Confessions of a Utah Wedding Photographer | Turning Your Hobby intro a Career

10 Things I wish I would’ve known when my hobby turned into a photography career…

  1. You need to find your niche. 

If you want your small business to grow and turn into a career, you need to stand out. Don’t try to fit in with the rest of the fish (photographers) in the sea. Finding a specific client base is extremely important. That ideal client won’t find you over night, but if you’re speaking to a specific type of person, then they will WANT you WHEN they find you. 

I didn’t learn this till about 2 years into my career as a wedding photographer. I tried to hard to make my poses and editing look like other photographers in my area. I did this because I thought that’s what would get me hired and that’s what the clients in my area liked. Boy was I wrong. I started to not enjoy my passion anymore and my client base wasn’t who I wanted to work with. The second I changed that mindset and found my niche, my client base evolved and I don’t dread going to shoots anymore!

Oregon Wonderland Wedding | Bri Bergman Photography

2. Invest in the proper equipment.

I first started shooting on a Canon T3i rebel. YUP. The second I got asked to do my first wedding, I upgraded my camera. However, at the time I didn’t know I was going to be a wedding photographer and that would be my passion. I was doing tons of portraits and dance photography at the time, so all I cared about in a camera was that it was a Canon, it had a relatively decent shutter speed to capture action shots, and it had a good amount of megapixels to capture quality images. So, I did my research and I debated between the Canon 5D mk III and the 7D mkII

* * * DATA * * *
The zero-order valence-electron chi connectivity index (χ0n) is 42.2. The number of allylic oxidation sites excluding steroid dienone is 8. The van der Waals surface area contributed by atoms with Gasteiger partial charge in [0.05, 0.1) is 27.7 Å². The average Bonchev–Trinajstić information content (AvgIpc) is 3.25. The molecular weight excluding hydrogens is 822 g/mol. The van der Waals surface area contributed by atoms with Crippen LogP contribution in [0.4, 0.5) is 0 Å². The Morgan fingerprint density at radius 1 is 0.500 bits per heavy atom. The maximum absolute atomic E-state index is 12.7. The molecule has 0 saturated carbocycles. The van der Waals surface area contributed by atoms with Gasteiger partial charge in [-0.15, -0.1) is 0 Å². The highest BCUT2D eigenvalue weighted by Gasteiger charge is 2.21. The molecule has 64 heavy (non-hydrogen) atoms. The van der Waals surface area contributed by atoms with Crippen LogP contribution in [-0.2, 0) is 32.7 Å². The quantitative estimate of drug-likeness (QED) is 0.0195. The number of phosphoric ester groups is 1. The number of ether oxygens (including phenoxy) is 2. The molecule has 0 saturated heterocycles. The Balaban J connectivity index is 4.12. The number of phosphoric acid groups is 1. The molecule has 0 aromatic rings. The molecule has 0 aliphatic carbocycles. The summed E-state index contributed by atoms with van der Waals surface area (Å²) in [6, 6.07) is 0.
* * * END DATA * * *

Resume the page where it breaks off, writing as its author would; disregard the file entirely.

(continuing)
I got the 7D mk II because it was less expensive and it had a higher shutter speed. WHAT WAS I THINKING?! At the time, I had no idea what the difference was between a full frame and crop sensor camera. I wish someone had told me. So, here I am telling you, if you have the choice and financial ability to buy a full frame, DO IT. 

3. Different lenses can make a world of difference. 

After I bought my 7D mkII, I bought a 50mm f1.4 lens. And this lens is a game changer. If you don’t have a nifty fifty in your bag, you’re doing life wrong. This was my favorite portrait lens for the longest time. The best thing about this lens is that it gives you a great depth of field, it’s not heavy, and it’s relatively inexpensive!

A nifty fifty got me far. But not nearly as far as my 35mm f1.2 Sigma Art lens. This lens is my baby and I don’t know how I went my whole life without it. I shoot with this lens 98% of the time. I can shoot an entire wedding with this lens. It’s great. The only downside is it’s a little heavier and because I use it so much, I need to get it calibrated about every 6-8 months. 

Next on my wish list? A 70-200mm f2.8 Canon lens. I rent this lens for weddings on occasion, and it is a BEAST!

4. If you make money on your services, you should register your business.

Not gonna lie, I didn’t start paying taxes for my photography until last year when I registered my LLC… I didn’t know I needed to! If you are making money off of a hobby it’s no longer a hobby. 

The best thing you can do is register your LLC, get a tax number from the IRS, register with your state, and register with your city. Because, yes, you have to pay taxes to all of them. And guess what? In Utah we are required to pay sales tax on photography! 

Registering your business as a LLC will save your booty! Not only with the IRS, but also if (heaven forbid) you get sued. Your LLC will separate your business assets from your personal assets. Therefore if someone sues your business, they can’t take your home, car, etc.